The city of Riviera Beach, Florida, has agreed to pay hackers about $600,000 in bitcoin to end a ransomware attack that crippled the city's IT infrastructure for nearly a month. In another recent incident, Baltimore refused to pay a ransom after an attack and faces $18 million in recovery costs so far.
Bad news for anyone who might have hoped that the data breach problem was getting better. "Anecdotally, it just feels like we're seeing a massive increase recently," says Troy Hunt, the creator of the free "Have I Been Pwned?" breach-notification service. Unfortunately, he says, the problem is likely to worsen.
A group of 22 state attorneys general, mainly from Democratic-leaning states, are demanding Congress offer local officials more support - including grants and equipment standards - to improve election infrastructure security in the run-up to the 2020 presidential contest.
The parent company of American Medical Collection Agency has filed for bankruptcy in the wake of a data breach affecting millions of patients. The filing provides an inside look at the "cascade of events" and financial havoc wreaked by a security incident.
With Facebook now officially preparing to launch its own cryptocurrency, Libra, in 2020, the social media giant is facing a privacy and security backlash both in the U.S. and Europe. Lawmakers and regulators are raising concerns about the offering based on the company's poor history of protecting user data.
A new report from Accenture highlights five key areas where cyberthreats in the financial services sector will evolve. Many of these threats could comingle, making them even more disruptive, says Valerie Abend, a managing director at Accenture who's one of the authors of the report.
The annual Infosecurity Europe conference this year returned to London. Here are visual highlights from the event, which featured over 240 sessions and more than 400 exhibitors, 19,500 attendees and keynotes covering data breaches, darknets, new regulations and more.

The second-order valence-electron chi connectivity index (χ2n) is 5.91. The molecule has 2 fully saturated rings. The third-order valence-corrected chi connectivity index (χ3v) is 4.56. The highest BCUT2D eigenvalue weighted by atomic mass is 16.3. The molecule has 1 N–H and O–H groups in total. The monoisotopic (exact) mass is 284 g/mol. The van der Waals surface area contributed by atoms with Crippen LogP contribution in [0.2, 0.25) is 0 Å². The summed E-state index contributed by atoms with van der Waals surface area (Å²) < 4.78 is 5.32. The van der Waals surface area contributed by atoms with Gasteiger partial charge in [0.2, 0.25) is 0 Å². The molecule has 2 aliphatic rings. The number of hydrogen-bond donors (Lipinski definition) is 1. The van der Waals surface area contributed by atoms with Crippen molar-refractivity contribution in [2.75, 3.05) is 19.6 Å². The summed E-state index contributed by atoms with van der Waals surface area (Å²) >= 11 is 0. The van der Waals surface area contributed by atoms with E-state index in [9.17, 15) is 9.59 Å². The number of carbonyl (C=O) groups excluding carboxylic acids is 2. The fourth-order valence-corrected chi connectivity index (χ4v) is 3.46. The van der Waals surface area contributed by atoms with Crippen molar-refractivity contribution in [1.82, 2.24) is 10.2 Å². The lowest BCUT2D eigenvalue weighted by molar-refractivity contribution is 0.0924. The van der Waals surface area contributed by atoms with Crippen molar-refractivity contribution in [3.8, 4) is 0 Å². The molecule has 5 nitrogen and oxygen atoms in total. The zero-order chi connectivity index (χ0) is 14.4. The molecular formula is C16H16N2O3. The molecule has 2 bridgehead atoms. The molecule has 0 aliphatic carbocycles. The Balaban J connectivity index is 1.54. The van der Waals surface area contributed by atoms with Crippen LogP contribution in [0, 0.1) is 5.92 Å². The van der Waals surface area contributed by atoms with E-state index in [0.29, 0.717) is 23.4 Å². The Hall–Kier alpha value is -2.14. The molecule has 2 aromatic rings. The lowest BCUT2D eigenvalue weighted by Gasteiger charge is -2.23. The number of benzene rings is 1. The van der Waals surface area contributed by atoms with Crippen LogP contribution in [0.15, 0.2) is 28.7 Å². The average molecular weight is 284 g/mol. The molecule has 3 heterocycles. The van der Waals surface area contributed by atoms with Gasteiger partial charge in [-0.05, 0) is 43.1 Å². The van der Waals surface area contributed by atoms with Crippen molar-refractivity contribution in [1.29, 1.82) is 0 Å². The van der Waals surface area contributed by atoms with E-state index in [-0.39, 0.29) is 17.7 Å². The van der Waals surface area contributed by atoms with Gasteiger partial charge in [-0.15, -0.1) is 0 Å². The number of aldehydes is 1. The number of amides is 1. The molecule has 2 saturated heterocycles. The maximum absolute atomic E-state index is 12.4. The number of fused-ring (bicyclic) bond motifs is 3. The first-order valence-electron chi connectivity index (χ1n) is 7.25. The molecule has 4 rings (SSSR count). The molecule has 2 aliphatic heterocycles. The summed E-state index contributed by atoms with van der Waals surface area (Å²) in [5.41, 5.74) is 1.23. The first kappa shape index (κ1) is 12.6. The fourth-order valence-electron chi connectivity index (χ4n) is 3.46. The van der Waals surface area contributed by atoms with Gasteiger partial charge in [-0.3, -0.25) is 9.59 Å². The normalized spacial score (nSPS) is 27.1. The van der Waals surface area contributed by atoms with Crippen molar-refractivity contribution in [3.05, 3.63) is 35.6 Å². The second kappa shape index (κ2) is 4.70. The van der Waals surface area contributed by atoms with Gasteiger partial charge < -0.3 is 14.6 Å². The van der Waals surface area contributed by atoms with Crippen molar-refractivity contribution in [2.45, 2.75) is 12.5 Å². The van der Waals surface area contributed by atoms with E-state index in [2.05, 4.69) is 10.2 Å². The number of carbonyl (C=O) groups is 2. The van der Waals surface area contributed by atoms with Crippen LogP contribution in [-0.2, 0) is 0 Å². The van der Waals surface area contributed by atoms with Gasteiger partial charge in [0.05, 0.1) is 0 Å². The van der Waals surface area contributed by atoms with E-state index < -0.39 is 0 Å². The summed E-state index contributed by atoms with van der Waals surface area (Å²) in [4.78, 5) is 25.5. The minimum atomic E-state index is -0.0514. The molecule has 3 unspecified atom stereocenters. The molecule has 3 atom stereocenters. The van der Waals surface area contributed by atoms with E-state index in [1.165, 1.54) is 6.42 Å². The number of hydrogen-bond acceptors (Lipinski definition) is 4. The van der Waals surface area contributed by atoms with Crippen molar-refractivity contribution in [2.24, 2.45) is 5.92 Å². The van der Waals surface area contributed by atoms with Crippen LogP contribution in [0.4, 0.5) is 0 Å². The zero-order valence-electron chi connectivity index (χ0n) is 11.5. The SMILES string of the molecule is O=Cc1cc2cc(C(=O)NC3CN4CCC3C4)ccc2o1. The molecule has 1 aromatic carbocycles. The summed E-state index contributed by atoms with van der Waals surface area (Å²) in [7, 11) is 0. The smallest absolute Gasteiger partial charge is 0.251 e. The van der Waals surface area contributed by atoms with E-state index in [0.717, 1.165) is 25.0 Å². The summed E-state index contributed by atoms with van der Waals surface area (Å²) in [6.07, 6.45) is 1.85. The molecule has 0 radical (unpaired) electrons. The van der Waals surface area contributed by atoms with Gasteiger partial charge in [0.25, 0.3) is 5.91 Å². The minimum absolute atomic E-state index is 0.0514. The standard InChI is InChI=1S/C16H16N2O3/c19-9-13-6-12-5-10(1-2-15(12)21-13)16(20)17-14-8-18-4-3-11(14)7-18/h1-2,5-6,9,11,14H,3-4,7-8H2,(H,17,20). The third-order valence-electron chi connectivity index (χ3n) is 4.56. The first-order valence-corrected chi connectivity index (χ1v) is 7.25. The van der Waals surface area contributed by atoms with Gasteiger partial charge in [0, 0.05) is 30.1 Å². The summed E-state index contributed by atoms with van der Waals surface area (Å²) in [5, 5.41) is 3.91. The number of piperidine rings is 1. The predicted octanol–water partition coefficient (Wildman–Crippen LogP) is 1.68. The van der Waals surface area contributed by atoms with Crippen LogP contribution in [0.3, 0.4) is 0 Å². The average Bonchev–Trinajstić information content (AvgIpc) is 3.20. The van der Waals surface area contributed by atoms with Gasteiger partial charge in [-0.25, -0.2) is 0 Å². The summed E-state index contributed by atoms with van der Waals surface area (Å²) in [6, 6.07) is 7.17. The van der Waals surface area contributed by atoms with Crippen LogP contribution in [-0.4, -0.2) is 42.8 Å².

Xenotime, the group suspected of launching the Trisis malware attack in Saudi Arabia during 2017, has over the past few months shifted its focus beyond the oil and gas industry to target electrical plants and utilities, security firm Dragos reports.
Not all that crashes has been hacked. To wit, this past weekend there were multiple major outages, including much of Argentina and Uruguay going dark, as well as U.S. retailer Target's system problems leaving customers unable to pay for goods. But none of these outages were due to cyberattacks.
Data breaches, incident response and complying with the burgeoning number of regulations that have an information security impact were among the top themes at this year's Infosecurity Europe conference in London. Here are 10 of the top takeaways from the conference's keynote sessions.
A British judge has determined that an extradition hearing for WikiLeaks founder Julian Assange won't be held until next February. The U.S. is asking for the extradition so Assange can face espionage charges.